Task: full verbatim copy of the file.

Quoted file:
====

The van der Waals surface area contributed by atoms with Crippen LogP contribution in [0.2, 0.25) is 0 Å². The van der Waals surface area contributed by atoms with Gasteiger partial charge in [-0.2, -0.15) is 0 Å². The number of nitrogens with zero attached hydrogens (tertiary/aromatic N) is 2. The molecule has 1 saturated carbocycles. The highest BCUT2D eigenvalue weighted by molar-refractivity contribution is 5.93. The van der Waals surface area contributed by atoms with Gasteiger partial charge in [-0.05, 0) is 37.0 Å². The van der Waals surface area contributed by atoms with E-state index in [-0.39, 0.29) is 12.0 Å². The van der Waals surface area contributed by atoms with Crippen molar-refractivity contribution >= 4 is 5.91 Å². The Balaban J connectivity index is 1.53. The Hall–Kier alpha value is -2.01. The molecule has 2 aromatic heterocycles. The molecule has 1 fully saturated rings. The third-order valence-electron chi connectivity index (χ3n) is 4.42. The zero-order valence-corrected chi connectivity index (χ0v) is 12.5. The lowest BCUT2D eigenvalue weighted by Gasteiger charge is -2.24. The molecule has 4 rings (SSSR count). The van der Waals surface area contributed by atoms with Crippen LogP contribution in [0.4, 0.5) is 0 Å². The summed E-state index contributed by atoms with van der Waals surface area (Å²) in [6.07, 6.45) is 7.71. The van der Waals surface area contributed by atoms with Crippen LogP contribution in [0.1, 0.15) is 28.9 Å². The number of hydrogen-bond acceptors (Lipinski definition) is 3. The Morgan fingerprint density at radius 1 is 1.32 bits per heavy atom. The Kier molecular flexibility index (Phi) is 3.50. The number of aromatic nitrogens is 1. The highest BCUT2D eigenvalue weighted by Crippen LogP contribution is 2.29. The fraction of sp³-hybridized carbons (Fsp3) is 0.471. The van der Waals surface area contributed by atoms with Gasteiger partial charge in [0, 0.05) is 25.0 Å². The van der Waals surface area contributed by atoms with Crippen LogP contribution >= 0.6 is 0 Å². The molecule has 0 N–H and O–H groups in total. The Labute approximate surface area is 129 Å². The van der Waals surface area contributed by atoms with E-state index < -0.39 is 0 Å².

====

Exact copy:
The van der Waals surface area contributed by atoms with Crippen LogP contribution in [0.2, 0.25) is 0 Å². The van der Waals surface area contributed by atoms with Gasteiger partial charge in [-0.2, -0.15) is 0 Å². The number of nitrogens with zero attached hydrogens (tertiary/aromatic N) is 2. The molecule has 1 saturated carbocycles. The highest BCUT2D eigenvalue weighted by molar-refractivity contribution is 5.93. The van der Waals surface area contributed by atoms with Gasteiger partial charge in [-0.05, 0) is 37.0 Å². The van der Waals surface area contributed by atoms with E-state index in [-0.39, 0.29) is 12.0 Å². The van der Waals surface area contributed by atoms with Crippen molar-refractivity contribution >= 4 is 5.91 Å². The Balaban J connectivity index is 1.53. The Hall–Kier alpha value is -2.01. The molecule has 2 aromatic heterocycles. The molecule has 1 fully saturated rings. The third-order valence-electron chi connectivity index (χ3n) is 4.42. The zero-order valence-corrected chi connectivity index (χ0v) is 12.5. The lowest BCUT2D eigenvalue weighted by Gasteiger charge is -2.24. The molecule has 4 rings (SSSR count). The van der Waals surface area contributed by atoms with Crippen LogP contribution in [0.4, 0.5) is 0 Å². The summed E-state index contributed by atoms with van der Waals surface area (Å²) in [6.07, 6.45) is 7.71. The van der Waals surface area contributed by atoms with Crippen LogP contribution in [0.1, 0.15) is 28.9 Å². The number of hydrogen-bond acceptors (Lipinski definition) is 3. The Morgan fingerprint density at radius 1 is 1.32 bits per heavy atom. The Kier molecular flexibility index (Phi) is 3.50. The number of aromatic nitrogens is 1. The highest BCUT2D eigenvalue weighted by Crippen LogP contribution is 2.29. The fraction of sp³-hybridized carbons (Fsp3) is 0.471. The van der Waals surface area contributed by atoms with Gasteiger partial charge in [0, 0.05) is 25.0 Å². The van der Waals surface area contributed by atoms with Crippen LogP contribution >= 0.6 is 0 Å². The molecule has 0 N–H and O–H groups in total. The Labute approximate surface area is 129 Å². The van der Waals surface area contributed by atoms with E-state index < -0.39 is 0 Å².